As the use of big data becomes more widespread, so do concerns about how information-harvesting tools will affect consumers’ sense of autonomy. An article co-authored by Carey Business School Assistant Professor Haiyang Yang notes these concerns while urging companies to follow safeguards that could ensure customers feel that they – and not superintelligent software programs – are controlling their choices.
As the use of big data, machine learning, and artificial intelligence becomes more widespread, so do concerns about how these information-harvesting tools will affect consumers’ sense of autonomy.
An article co-authored by Johns Hopkins Carey Business School Assistant Professor Haiyang Yang notes these concerns while urging companies to follow three safeguards that could ensure customers feel that they – and not superintelligent software programs – are controlling their choices.
The list of safeguards is laid out in the paper in MIT Sloan Management Review. It starts with the admonition that consumers in the digital realm must be able to feel they’re being treated as unique individuals rather than as faceless consumers being shoved toward selections on the basis of their past user data. Above and beyond “programmed” personalization (e.g., addressing consumers by their first names), companies, even those using AI bots, should enable consumers to customize aspects of their interactions with the products/services in ways that let them express their individual identities.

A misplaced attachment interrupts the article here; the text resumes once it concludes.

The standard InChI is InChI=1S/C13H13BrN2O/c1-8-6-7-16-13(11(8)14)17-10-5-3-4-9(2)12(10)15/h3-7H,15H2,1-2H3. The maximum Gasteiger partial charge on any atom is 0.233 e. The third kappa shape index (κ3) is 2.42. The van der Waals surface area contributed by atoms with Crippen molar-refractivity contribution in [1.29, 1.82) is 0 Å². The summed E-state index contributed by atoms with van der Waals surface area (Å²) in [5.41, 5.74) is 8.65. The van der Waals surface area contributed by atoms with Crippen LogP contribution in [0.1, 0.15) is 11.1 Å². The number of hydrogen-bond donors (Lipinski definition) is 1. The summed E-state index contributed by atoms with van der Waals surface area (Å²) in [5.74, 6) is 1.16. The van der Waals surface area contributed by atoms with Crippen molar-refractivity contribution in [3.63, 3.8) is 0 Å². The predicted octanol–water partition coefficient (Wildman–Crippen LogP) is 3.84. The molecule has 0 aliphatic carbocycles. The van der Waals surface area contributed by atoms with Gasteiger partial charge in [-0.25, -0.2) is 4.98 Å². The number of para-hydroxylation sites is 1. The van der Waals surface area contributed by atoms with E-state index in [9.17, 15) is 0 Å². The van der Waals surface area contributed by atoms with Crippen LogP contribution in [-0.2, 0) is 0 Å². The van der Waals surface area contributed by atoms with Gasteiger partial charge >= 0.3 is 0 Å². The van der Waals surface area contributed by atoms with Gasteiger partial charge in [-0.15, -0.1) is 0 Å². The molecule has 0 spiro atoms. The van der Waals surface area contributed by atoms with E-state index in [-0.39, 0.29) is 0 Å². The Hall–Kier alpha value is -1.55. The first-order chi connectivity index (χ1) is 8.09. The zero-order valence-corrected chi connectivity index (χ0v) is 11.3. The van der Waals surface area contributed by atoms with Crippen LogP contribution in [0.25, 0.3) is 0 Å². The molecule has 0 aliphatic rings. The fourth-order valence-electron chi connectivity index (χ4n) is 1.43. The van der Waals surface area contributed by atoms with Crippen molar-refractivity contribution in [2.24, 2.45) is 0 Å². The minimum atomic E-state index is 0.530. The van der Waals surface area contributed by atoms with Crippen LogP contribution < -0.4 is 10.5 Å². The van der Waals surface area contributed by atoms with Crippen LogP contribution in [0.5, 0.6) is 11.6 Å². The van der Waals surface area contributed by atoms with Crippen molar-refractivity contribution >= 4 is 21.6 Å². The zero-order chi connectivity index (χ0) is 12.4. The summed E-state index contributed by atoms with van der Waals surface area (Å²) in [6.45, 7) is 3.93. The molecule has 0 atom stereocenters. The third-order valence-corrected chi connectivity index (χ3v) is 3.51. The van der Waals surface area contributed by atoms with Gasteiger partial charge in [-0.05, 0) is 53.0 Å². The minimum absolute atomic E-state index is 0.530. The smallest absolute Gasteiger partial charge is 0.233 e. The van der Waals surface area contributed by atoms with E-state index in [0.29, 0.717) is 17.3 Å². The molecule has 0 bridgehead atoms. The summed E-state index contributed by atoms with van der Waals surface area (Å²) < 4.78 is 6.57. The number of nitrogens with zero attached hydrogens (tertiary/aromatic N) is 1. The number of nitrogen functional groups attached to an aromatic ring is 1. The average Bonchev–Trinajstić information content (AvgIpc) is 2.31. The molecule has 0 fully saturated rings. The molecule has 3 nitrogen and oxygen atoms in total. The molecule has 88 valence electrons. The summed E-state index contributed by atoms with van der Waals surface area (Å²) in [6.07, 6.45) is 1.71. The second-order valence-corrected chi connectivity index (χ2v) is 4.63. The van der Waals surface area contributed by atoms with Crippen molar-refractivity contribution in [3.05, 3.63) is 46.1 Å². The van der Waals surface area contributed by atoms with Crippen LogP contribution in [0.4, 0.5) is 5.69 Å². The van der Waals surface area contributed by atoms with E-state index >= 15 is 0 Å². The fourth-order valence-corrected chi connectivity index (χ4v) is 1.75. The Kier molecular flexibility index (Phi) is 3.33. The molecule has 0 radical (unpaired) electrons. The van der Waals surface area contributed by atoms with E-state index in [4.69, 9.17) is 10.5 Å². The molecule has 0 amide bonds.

Safeguard number two: Don’t spark the defiance of consumers by infringing on their “freedom not to be predictable.” The paper says Amazon, for example, could solicit customers who have purchased one of the Lord of the Rings books by subtly inviting them to “continue exploring Tolkien” or “learn all there is to know about the series.” Yang and his co-authors write, “Such an approach would implicitly reward consumers for continuing to follow a chosen path, rather than pushing them to deviate from it in order to assert their autonomy.”
Finally, the article urges companies to safeguard their customers’ sense of privacy, observing that “privacy and autonomy are discrete but related concepts that overlap each other.” As the piece notes, governments and cybercriminals aren’t the only ones amassing precise data about individuals; many companies also are gathering consumer information. The article recommends that businesses embrace and build on efforts, such as the European Union’s data-protection law, that give consumers greater control over the use of their personal data.
By following these safeguards, Yang and his co-authors suggest, companies can offer a digital environment more likely to maintain the good will – and repeat business – of their customers.
“Designing AI Systems That Customers Won’t Hate” was written by Haiyang Yang of Carey, Professor Ziv Carmon and Professor Klaus Wertenbroch, both of INSEAD, and Associate Professor Rom Schrift of Indiana University.